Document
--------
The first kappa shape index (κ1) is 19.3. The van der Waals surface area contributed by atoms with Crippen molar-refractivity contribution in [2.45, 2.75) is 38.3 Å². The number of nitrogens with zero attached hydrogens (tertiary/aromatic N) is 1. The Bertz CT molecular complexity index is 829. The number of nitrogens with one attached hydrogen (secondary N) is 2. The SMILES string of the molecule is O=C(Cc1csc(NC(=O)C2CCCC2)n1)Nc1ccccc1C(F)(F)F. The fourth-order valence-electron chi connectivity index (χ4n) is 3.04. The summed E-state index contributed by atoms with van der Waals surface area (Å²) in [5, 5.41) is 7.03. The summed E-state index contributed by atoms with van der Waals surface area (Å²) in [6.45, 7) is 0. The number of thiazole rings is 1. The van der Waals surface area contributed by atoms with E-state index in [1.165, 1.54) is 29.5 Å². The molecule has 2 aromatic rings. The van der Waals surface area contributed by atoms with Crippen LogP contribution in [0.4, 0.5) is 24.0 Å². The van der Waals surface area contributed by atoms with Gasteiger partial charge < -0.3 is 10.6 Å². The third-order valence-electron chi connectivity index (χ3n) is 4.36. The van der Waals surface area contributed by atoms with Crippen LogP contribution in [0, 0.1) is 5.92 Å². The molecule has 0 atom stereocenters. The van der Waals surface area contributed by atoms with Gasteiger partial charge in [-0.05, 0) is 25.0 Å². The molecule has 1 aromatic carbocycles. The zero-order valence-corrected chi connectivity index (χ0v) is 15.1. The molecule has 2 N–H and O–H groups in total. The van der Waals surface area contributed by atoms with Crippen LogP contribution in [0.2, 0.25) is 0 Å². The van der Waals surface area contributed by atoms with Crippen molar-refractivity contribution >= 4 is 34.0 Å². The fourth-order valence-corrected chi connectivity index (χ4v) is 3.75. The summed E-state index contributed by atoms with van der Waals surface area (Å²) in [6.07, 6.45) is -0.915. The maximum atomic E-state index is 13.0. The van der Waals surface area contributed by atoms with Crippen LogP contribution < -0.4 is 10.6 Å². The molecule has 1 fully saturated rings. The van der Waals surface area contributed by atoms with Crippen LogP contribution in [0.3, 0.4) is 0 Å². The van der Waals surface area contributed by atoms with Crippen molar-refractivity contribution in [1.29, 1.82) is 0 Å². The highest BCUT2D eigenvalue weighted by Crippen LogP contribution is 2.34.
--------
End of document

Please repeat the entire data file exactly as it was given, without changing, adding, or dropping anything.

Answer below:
The first kappa shape index (κ1) is 19.3. The van der Waals surface area contributed by atoms with Crippen molar-refractivity contribution in [2.45, 2.75) is 38.3 Å². The number of nitrogens with zero attached hydrogens (tertiary/aromatic N) is 1. The Bertz CT molecular complexity index is 829. The number of nitrogens with one attached hydrogen (secondary N) is 2. The SMILES string of the molecule is O=C(Cc1csc(NC(=O)C2CCCC2)n1)Nc1ccccc1C(F)(F)F. The fourth-order valence-electron chi connectivity index (χ4n) is 3.04. The summed E-state index contributed by atoms with van der Waals surface area (Å²) in [5, 5.41) is 7.03. The summed E-state index contributed by atoms with van der Waals surface area (Å²) in [6.45, 7) is 0. The number of thiazole rings is 1. The van der Waals surface area contributed by atoms with E-state index in [1.165, 1.54) is 29.5 Å². The molecule has 2 aromatic rings. The van der Waals surface area contributed by atoms with Crippen LogP contribution in [0.4, 0.5) is 24.0 Å². The van der Waals surface area contributed by atoms with Gasteiger partial charge < -0.3 is 10.6 Å². The third-order valence-electron chi connectivity index (χ3n) is 4.36. The van der Waals surface area contributed by atoms with Crippen LogP contribution in [0, 0.1) is 5.92 Å². The molecule has 0 atom stereocenters. The van der Waals surface area contributed by atoms with Gasteiger partial charge in [-0.05, 0) is 25.0 Å². The molecule has 1 aromatic carbocycles. The zero-order valence-corrected chi connectivity index (χ0v) is 15.1. The molecule has 2 N–H and O–H groups in total. The van der Waals surface area contributed by atoms with Crippen LogP contribution in [0.2, 0.25) is 0 Å². The van der Waals surface area contributed by atoms with Crippen molar-refractivity contribution >= 4 is 34.0 Å². The fourth-order valence-corrected chi connectivity index (χ4v) is 3.75. The summed E-state index contributed by atoms with van der Waals surface area (Å²) in [6.07, 6.45) is -0.915. The maximum atomic E-state index is 13.0. The van der Waals surface area contributed by atoms with Crippen LogP contribution < -0.4 is 10.6 Å². The molecule has 1 fully saturated rings. The van der Waals surface area contributed by atoms with Crippen LogP contribution in [0.3, 0.4) is 0 Å². The van der Waals surface area contributed by atoms with Crippen molar-refractivity contribution in [1.29, 1.82) is 0 Å². The highest BCUT2D eigenvalue weighted by Crippen LogP contribution is 2.34.